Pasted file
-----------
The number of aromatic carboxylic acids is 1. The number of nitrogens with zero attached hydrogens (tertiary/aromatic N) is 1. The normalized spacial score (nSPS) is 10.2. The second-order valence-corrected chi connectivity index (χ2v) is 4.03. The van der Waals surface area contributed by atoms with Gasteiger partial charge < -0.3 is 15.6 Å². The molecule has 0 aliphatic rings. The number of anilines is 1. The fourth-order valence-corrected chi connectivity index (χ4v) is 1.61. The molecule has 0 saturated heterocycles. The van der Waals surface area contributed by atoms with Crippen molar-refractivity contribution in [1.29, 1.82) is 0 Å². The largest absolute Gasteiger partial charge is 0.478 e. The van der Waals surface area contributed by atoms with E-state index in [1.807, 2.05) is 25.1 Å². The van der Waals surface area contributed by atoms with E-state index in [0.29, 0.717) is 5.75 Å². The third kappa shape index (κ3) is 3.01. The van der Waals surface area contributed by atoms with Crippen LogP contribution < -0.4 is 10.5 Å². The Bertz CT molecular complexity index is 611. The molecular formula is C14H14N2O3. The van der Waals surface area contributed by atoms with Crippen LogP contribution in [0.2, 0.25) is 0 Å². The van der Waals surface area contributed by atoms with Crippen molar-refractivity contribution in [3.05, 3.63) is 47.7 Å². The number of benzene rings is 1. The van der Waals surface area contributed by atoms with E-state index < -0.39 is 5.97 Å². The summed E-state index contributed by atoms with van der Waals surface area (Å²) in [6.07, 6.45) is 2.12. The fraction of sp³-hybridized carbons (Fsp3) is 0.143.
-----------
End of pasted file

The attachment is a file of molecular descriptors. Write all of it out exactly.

The number of aromatic carboxylic acids is 1. The number of nitrogens with zero attached hydrogens (tertiary/aromatic N) is 1. The normalized spacial score (nSPS) is 10.2. The second-order valence-corrected chi connectivity index (χ2v) is 4.03. The van der Waals surface area contributed by atoms with Gasteiger partial charge < -0.3 is 15.6 Å². The molecule has 0 aliphatic rings. The number of anilines is 1. The fourth-order valence-corrected chi connectivity index (χ4v) is 1.61. The molecule has 0 saturated heterocycles. The van der Waals surface area contributed by atoms with Crippen molar-refractivity contribution in [1.29, 1.82) is 0 Å². The largest absolute Gasteiger partial charge is 0.478 e. The van der Waals surface area contributed by atoms with E-state index in [1.807, 2.05) is 25.1 Å². The van der Waals surface area contributed by atoms with E-state index in [0.29, 0.717) is 5.75 Å². The third kappa shape index (κ3) is 3.01. The van der Waals surface area contributed by atoms with Crippen LogP contribution < -0.4 is 10.5 Å². The Bertz CT molecular complexity index is 611. The molecular formula is C14H14N2O3. The van der Waals surface area contributed by atoms with Crippen LogP contribution in [0.2, 0.25) is 0 Å². The van der Waals surface area contributed by atoms with Crippen molar-refractivity contribution in [3.05, 3.63) is 47.7 Å². The number of benzene rings is 1. The van der Waals surface area contributed by atoms with E-state index < -0.39 is 5.97 Å². The summed E-state index contributed by atoms with van der Waals surface area (Å²) in [6.07, 6.45) is 2.12. The fraction of sp³-hybridized carbons (Fsp3) is 0.143.